“The heraldic lion”

Every modern person of intelligence can see quite easily that the heraldic lion is very different from the real lion. But what we moderns do not realize is this: that the heraldic lion is much more important than the real lion. Words positively fail me to express the unimportance of the real lion. The real lion is a large, hairy sort of cat that happens to be living… in useless deserts that we have never seen and never want to see; a creature that never did us any good, and, in our circumstances, cannot even do us any harm; a thing as trivial, for all our purposes, as the darkest of the deep-sea fishes or as minerals in the moon. There is no earthly reason to suppose that he has any of the leonine qualities as we ordinarily understand them. There is no ground for imagining that he is generous or heroic, or even proud… He does not touch human life at all. You cannot turn him, as you can the ox, into a labourer nor can you turn him, as you can the dog, into a sportsman and a gentleman. He can share neither our toils nor our pleasures… He has no human interest about him. He is not even good to eat. From the fringe of his mangy and overrated mane to the tip of his tail (with which, I understand, he hits himself in order to overcome the natural cowardice of his disposition), from his mane to his tail, I say, he is one mass of unimportance. He is simply an overgrown stray cat and he is a stray cat that never comes into our street… We have to put him in our museums and such places, just as we have to put tiny little chips of grey stone that look as if you could pick them up in the street, or homely-looking brown beetles at which no self-respecting child could look twice.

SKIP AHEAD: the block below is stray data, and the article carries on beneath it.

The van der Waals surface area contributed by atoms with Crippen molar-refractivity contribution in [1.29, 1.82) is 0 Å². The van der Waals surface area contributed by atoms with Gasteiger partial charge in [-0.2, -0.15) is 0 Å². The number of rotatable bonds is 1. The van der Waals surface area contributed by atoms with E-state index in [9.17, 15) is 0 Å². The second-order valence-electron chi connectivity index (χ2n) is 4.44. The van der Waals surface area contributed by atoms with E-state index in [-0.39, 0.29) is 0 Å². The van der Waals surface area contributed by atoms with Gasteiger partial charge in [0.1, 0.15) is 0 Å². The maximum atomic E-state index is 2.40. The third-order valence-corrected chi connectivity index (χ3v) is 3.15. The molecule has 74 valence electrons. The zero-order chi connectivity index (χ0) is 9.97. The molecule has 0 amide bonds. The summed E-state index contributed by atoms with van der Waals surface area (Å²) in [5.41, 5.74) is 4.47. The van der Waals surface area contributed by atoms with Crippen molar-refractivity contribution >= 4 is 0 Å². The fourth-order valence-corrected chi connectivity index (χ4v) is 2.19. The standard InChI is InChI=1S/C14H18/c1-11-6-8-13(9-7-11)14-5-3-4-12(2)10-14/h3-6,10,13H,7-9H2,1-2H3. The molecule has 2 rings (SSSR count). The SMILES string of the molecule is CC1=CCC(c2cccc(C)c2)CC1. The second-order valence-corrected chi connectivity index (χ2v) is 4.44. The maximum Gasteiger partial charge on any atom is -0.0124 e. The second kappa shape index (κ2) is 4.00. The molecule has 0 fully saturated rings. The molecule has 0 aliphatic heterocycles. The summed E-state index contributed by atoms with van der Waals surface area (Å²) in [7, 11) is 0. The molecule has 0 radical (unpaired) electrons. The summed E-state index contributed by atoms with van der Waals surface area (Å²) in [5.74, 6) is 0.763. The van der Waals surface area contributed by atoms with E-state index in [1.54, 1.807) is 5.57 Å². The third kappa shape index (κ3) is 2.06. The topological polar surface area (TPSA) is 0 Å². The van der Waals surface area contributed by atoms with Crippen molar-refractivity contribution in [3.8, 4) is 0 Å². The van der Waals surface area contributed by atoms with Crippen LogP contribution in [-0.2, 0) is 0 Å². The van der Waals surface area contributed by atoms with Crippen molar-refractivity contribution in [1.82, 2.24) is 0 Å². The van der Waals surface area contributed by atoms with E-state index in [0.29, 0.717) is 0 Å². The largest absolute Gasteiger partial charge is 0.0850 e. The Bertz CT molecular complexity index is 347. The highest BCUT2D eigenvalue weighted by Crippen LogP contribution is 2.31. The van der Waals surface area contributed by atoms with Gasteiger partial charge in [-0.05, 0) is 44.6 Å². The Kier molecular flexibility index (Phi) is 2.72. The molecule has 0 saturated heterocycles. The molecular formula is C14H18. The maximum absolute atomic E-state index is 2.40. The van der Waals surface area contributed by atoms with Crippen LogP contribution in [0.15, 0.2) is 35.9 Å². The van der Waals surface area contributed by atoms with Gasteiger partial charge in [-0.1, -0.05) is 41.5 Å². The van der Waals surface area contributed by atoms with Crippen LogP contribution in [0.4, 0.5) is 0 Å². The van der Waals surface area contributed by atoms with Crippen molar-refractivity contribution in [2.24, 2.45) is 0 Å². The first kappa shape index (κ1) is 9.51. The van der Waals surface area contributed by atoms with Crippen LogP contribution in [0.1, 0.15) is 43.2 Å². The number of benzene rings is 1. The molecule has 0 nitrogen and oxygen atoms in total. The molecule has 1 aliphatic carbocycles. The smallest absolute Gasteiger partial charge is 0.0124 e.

But the only kind of lion that is of any earthly practical importance is the legendary lion. He is really a useful thing to have about the place. He holds up the shield of England, which would otherwise fall down… The legendary lion, the lion that was made by man and not by Nature, he is indeed the king of beasts… His virtues are the virtues of a grand European gentleman… He has the sense of the sanctity and dignity of death which is behind so many of our ancient rites. He will not touch the dead. He has that strange worship of a bright and proud chastity. The lion will not hurt virgins. In an innumerable number of old legends and poems you will find the description of the refusal of some eminent lion to touch some eminent young lady… The valuable lion, we have agreed, is a creature made entirely by man, like the chimera and the hippogriff, the mermaid and the centaur, the giant with a hundred eyes, and the giant with a hundred hands…. Remember all the great truths you have read in this article; remember that this heraldic lion is the symbol of all that has lifted our Christian civilization into life and energy and honour – magnanimity, valour, disdain of easy victories, a scorn for all the scorners of the weak.

The Illustrated London News, 11 November 1905.

Published in: on March 7, 2007 at 1:08 pm  Comments (3)  

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3 CommentsLeave a comment

  1. Dale Ahlquist at the American Chesterton Society would know the source. Write him at info@chesterton.org.

    Sean Dailey

  2. It appears the source is the Illustrated London News, November 11, 1905

  3. Many thanks for that, Mike. Updated.

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